Ensuring that the public can have confidence in the disciplinary process of a
professional body is achieved in two principal ways.
First, ensuring substantial involvement of the public in the discipline
process. In ICAS, lay members have a prominent role in all three stages –
investigation, discipline and appeal. They are members of all decision making
forums including panels, committees and the tribunal itself. Their role is to
ensure the body is doing its job rigorously and to provide the guarantee of
fairness to the complainer and member.
Second, public confidence is achieved through the involvement of regulatory
oversight. In the case of the accounting profession, the Professional Oversight
Board (POB) has substantial powers, which it deploys routinely, to hold to
account the disciplinary processes of all the UK institutes. POB has expressed
high levels of satisfaction with the disciplinary regime that ICAS has in place.
Where ICAS stands apart from other UK institutes is on opening disciplinary
tribunals to the public. We are not currently persuaded that open hearings will
advance, far less satisfy, the public interest. Indeed, it may be damaging to
the interests of the complainer. To explain why we will not introduce open
hearings in the current regulatory climate, it is helpful to use the example of
a court case.
In the eyes of the law, when the victim of a crime appears in court along
with the accused, each can expect equal treatment in terms of the evidence upon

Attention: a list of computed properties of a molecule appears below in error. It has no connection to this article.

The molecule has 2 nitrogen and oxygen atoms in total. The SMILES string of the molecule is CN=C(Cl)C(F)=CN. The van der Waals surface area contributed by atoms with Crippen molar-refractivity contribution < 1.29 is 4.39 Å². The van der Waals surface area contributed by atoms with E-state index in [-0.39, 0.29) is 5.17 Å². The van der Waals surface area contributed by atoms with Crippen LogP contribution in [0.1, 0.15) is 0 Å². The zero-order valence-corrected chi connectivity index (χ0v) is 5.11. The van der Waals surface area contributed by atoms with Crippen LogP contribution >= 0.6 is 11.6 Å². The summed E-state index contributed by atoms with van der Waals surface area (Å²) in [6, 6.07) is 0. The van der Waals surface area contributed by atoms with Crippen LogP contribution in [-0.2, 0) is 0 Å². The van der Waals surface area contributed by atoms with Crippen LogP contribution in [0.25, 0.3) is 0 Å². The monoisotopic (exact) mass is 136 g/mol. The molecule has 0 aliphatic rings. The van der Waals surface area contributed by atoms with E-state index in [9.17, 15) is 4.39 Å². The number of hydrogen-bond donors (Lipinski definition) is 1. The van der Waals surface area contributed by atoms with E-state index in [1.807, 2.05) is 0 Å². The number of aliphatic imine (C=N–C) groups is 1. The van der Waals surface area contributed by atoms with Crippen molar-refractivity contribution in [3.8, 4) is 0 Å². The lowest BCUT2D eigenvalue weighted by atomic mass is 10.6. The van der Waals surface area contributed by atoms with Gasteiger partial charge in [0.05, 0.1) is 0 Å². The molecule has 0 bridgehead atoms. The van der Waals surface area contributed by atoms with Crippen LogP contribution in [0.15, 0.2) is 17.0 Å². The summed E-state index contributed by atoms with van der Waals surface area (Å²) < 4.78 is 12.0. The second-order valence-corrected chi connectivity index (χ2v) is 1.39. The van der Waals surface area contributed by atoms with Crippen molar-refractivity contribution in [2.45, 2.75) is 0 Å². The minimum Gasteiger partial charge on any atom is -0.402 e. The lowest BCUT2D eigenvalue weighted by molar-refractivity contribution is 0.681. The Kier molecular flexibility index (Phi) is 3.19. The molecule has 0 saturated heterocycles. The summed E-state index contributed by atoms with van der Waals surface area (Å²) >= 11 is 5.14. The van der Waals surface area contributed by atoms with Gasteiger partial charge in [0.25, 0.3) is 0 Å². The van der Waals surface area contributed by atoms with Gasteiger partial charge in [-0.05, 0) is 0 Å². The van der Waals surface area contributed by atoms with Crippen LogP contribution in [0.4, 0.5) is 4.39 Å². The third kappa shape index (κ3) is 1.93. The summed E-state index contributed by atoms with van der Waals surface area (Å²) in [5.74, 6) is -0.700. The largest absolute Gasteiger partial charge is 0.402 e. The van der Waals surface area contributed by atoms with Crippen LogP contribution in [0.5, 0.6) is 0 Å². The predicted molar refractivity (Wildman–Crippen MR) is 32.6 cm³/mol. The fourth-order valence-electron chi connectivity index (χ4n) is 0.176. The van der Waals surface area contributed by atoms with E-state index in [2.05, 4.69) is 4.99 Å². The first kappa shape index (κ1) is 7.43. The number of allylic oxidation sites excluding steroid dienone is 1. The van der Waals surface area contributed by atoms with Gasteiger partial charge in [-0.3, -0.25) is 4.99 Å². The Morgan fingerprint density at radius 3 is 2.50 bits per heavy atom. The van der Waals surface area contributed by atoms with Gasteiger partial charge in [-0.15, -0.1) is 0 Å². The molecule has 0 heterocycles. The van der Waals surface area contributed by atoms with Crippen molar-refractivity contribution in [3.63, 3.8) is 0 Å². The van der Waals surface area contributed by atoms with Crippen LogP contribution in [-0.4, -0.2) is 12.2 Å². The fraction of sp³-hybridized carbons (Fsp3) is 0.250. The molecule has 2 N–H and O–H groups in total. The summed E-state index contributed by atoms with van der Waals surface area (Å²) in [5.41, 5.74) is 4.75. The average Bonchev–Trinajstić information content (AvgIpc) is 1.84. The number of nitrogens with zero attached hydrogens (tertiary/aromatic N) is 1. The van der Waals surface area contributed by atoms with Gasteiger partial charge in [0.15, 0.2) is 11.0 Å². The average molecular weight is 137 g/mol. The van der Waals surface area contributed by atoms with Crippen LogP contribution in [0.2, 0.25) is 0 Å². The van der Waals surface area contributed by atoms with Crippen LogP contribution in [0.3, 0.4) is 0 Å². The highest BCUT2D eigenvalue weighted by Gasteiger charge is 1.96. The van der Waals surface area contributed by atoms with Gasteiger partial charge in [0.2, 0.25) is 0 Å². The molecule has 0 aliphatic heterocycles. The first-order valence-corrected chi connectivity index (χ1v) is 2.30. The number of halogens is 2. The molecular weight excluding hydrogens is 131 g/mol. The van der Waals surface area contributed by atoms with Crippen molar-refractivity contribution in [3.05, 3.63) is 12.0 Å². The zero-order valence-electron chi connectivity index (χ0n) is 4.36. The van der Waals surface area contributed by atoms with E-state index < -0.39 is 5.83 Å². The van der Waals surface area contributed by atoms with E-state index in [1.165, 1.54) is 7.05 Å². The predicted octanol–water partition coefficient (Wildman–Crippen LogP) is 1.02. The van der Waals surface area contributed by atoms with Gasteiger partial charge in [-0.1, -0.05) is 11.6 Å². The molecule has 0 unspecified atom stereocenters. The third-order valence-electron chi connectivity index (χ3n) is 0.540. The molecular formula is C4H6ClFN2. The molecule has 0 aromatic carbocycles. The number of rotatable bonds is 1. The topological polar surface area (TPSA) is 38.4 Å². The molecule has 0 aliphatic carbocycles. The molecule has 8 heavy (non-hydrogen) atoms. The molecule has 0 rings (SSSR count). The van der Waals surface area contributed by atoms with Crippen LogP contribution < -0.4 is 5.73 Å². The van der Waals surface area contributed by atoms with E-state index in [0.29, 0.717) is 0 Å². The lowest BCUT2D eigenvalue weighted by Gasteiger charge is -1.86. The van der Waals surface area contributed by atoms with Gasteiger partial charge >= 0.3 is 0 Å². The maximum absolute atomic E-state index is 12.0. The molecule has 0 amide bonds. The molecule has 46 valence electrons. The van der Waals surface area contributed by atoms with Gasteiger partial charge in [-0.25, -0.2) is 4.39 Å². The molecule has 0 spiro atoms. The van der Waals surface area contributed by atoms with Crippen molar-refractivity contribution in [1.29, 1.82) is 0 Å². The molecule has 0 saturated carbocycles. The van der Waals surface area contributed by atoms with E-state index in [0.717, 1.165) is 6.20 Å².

which they can call. Of fundamental importance are the powers to compel
witnesses to give evidence and to subject that evidence to cross-examination.
These fundamental powers do not exist in professional disciplinary tribunals.
How then would a member of the public who complains about a member hope to get
satisfaction when the best evidence might be denied to the hearing? How can the
member be treated fairly if they suffer from the same denial? Written witness
statements are of limited use as they tell only part of the story in any
contested issue and are no substitute for the oral evidence of a witness,
because there is no means of cross-examining the content. Any disciplinary
process that relied on written statements would be flawed.
ICAS would be open to considering public hearings if the power of tribunals
to compel the attendance of witnesses existed. As it stands, we believe that our
decision is based on a sound principle of fairness, designed to secure the best
result in the public interest. But we will watch others’ experience and
constantly challenge whether our procedures are best.
Anton Colella, chief executive, ICAS
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